It seems hard to believe now—after his angriest and most polarizing release yet, plus that "nucleus of culture" statement, among many others vain head-scratchers—but there once was a time when Kanye West was almost universally liked.
He was the kid in pink polos and backpacks, the one who deviated from the ubiquitous "gangster" persona. He was kind of a goofball. He possessed a real underdog story—when he rapped about "Big Brother," those of us stuck in the shadows could immediately relate. He made crowd-pleasers: College Dropout and Late Registration is full of party staples, and, when his string of hits peaked with Graduation and the mega-successful Glow in the Dark arena tour, you can easily make the case that Kanye was the most loved rapper in the country. He had taken conscious rap to the mainstream, but he wasn't afraid to couple the introspection with a hit. He had opened up rap for middle-class kids like Drake and Kid Cudi, who were similarly unafraid to make songs without traditional hip-hop braggadocio. Hurricane Katrina controversy aside, Kanye was peerless.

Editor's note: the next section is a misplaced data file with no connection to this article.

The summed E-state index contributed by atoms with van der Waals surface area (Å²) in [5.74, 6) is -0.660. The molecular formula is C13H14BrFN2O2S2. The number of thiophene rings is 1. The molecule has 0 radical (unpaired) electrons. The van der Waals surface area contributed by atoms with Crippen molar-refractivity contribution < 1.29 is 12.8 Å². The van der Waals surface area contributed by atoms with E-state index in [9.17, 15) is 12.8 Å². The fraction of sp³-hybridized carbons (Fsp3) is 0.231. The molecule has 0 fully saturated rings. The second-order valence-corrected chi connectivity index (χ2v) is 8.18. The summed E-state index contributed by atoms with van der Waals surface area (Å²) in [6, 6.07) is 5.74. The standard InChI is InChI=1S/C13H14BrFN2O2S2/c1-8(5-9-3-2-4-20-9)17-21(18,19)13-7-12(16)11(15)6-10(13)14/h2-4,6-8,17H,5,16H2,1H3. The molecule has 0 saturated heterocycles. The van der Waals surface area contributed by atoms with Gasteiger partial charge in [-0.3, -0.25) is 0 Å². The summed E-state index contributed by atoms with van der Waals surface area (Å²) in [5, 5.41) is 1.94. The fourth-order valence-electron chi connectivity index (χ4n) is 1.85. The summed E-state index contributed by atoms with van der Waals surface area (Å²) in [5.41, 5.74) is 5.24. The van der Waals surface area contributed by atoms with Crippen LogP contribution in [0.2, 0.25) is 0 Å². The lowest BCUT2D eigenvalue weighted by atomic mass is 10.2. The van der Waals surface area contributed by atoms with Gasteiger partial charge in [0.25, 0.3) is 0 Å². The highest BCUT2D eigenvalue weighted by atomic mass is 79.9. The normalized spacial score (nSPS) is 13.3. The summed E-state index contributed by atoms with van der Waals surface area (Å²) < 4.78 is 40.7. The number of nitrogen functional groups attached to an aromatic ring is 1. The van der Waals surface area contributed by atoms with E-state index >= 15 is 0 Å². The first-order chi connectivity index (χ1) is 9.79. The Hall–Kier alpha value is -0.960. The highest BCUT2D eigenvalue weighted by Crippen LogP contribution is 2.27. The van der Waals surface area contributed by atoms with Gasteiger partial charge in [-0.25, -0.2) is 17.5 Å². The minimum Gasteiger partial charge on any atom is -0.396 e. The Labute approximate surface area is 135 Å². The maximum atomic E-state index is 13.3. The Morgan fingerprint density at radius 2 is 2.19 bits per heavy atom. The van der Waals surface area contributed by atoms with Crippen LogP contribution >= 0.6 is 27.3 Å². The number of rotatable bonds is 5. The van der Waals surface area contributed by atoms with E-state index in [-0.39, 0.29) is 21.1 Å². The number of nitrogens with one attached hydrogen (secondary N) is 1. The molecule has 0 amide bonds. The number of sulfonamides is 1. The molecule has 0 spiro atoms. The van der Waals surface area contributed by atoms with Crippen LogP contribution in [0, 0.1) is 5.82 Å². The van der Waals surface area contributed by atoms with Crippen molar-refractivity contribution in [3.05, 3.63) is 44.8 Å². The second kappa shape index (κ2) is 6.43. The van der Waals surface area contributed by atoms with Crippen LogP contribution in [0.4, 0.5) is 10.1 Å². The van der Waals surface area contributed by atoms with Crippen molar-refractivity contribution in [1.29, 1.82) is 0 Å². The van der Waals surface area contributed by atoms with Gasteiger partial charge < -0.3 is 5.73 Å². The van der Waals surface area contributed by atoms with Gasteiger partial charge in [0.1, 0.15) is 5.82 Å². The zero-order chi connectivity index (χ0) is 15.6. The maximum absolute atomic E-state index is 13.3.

Which brings us to 2008, and this HBO pilot. The idea of a Larry David-esque show starring a self-aware Kanye would be absolutely unthinkable now. But back then? West essentially acted in this early Def Poetry performance, and it's spellbinding. He was also amazingly popular. Maybe he could pull it off.
He couldn't! At all! The clip is brutal, the sitcom setup painful. This is early, indisputable proof that Kanye always finds trouble when he reaches into the worst of his bag of tricks: His humor.